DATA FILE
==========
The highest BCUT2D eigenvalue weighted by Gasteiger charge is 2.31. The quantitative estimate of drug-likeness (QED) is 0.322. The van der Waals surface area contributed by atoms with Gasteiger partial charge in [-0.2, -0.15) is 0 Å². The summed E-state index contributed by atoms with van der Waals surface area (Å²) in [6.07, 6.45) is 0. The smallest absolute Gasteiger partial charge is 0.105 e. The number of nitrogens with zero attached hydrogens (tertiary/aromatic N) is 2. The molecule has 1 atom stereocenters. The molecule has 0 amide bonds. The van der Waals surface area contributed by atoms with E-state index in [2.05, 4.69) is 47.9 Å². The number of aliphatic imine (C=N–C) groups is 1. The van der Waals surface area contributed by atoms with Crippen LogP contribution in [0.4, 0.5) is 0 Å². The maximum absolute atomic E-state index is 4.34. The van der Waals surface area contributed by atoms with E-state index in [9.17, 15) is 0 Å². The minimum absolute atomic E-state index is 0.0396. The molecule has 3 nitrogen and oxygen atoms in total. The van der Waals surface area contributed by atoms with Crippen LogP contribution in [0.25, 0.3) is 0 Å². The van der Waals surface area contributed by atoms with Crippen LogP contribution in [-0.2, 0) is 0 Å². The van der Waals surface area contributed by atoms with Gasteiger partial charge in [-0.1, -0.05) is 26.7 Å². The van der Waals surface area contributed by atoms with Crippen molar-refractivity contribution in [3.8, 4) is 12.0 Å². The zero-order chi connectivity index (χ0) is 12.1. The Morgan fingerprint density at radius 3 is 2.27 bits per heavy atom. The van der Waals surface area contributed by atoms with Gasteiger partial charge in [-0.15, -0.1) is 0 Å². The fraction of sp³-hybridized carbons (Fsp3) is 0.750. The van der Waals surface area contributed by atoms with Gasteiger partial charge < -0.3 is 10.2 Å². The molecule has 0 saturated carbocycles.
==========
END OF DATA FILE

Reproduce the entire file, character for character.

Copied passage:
The highest BCUT2D eigenvalue weighted by Gasteiger charge is 2.31. The quantitative estimate of drug-likeness (QED) is 0.322. The van der Waals surface area contributed by atoms with Gasteiger partial charge in [-0.2, -0.15) is 0 Å². The summed E-state index contributed by atoms with van der Waals surface area (Å²) in [6.07, 6.45) is 0. The smallest absolute Gasteiger partial charge is 0.105 e. The number of nitrogens with zero attached hydrogens (tertiary/aromatic N) is 2. The molecule has 1 atom stereocenters. The molecule has 0 amide bonds. The van der Waals surface area contributed by atoms with E-state index in [2.05, 4.69) is 47.9 Å². The number of aliphatic imine (C=N–C) groups is 1. The van der Waals surface area contributed by atoms with Crippen LogP contribution in [0.4, 0.5) is 0 Å². The maximum absolute atomic E-state index is 4.34. The van der Waals surface area contributed by atoms with E-state index in [9.17, 15) is 0 Å². The minimum absolute atomic E-state index is 0.0396. The molecule has 3 nitrogen and oxygen atoms in total. The van der Waals surface area contributed by atoms with Crippen LogP contribution in [0.25, 0.3) is 0 Å². The van der Waals surface area contributed by atoms with Crippen LogP contribution in [-0.2, 0) is 0 Å². The van der Waals surface area contributed by atoms with Gasteiger partial charge in [-0.1, -0.05) is 26.7 Å². The van der Waals surface area contributed by atoms with Crippen molar-refractivity contribution in [3.8, 4) is 12.0 Å². The zero-order chi connectivity index (χ0) is 12.1. The Morgan fingerprint density at radius 3 is 2.27 bits per heavy atom. The van der Waals surface area contributed by atoms with Gasteiger partial charge in [-0.15, -0.1) is 0 Å². The fraction of sp³-hybridized carbons (Fsp3) is 0.750. The van der Waals surface area contributed by atoms with Gasteiger partial charge < -0.3 is 10.2 Å². The molecule has 0 saturated carbocycles.